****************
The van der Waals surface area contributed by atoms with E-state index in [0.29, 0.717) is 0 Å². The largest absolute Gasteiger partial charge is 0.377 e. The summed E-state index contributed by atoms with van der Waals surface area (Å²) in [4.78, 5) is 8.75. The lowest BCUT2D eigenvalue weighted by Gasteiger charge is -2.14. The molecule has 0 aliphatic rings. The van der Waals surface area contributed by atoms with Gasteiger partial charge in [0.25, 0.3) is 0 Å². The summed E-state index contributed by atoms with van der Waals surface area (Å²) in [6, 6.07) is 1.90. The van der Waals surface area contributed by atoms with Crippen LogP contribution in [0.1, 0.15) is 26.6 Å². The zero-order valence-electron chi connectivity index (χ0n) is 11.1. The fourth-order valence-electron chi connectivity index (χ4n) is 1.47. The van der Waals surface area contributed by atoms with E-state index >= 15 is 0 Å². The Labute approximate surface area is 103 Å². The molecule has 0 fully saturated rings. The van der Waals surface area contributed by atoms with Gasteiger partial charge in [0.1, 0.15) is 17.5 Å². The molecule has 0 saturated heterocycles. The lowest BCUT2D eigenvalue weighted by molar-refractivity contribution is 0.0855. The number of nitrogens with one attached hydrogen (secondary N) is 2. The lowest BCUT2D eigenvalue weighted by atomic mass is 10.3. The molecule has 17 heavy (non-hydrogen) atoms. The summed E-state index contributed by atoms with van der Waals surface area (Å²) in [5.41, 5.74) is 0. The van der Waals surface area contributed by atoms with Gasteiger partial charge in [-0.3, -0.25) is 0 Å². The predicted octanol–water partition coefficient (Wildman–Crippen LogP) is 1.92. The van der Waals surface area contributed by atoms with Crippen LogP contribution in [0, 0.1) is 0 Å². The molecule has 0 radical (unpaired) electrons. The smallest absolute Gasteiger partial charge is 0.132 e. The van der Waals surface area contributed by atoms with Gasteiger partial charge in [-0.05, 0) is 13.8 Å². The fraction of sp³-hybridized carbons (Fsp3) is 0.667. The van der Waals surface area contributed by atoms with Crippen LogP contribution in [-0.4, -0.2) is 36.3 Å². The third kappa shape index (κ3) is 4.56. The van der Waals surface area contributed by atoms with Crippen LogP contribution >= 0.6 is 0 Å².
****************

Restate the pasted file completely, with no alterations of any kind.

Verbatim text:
The van der Waals surface area contributed by atoms with E-state index in [0.29, 0.717) is 0 Å². The largest absolute Gasteiger partial charge is 0.377 e. The summed E-state index contributed by atoms with van der Waals surface area (Å²) in [4.78, 5) is 8.75. The lowest BCUT2D eigenvalue weighted by Gasteiger charge is -2.14. The molecule has 0 aliphatic rings. The van der Waals surface area contributed by atoms with Gasteiger partial charge in [0.25, 0.3) is 0 Å². The summed E-state index contributed by atoms with van der Waals surface area (Å²) in [6, 6.07) is 1.90. The van der Waals surface area contributed by atoms with Crippen LogP contribution in [0.1, 0.15) is 26.6 Å². The zero-order valence-electron chi connectivity index (χ0n) is 11.1. The fourth-order valence-electron chi connectivity index (χ4n) is 1.47. The van der Waals surface area contributed by atoms with E-state index >= 15 is 0 Å². The Labute approximate surface area is 103 Å². The molecule has 0 fully saturated rings. The van der Waals surface area contributed by atoms with Gasteiger partial charge in [0.1, 0.15) is 17.5 Å². The molecule has 0 saturated heterocycles. The lowest BCUT2D eigenvalue weighted by molar-refractivity contribution is 0.0855. The number of nitrogens with one attached hydrogen (secondary N) is 2. The lowest BCUT2D eigenvalue weighted by atomic mass is 10.3. The molecule has 17 heavy (non-hydrogen) atoms. The summed E-state index contributed by atoms with van der Waals surface area (Å²) in [5.41, 5.74) is 0. The van der Waals surface area contributed by atoms with Gasteiger partial charge in [-0.3, -0.25) is 0 Å². The predicted octanol–water partition coefficient (Wildman–Crippen LogP) is 1.92. The van der Waals surface area contributed by atoms with Crippen LogP contribution in [0, 0.1) is 0 Å². The molecule has 0 radical (unpaired) electrons. The smallest absolute Gasteiger partial charge is 0.132 e. The van der Waals surface area contributed by atoms with Gasteiger partial charge in [-0.05, 0) is 13.8 Å². The fraction of sp³-hybridized carbons (Fsp3) is 0.667. The van der Waals surface area contributed by atoms with Crippen LogP contribution in [-0.4, -0.2) is 36.3 Å². The third kappa shape index (κ3) is 4.56. The van der Waals surface area contributed by atoms with Crippen LogP contribution >= 0.6 is 0 Å².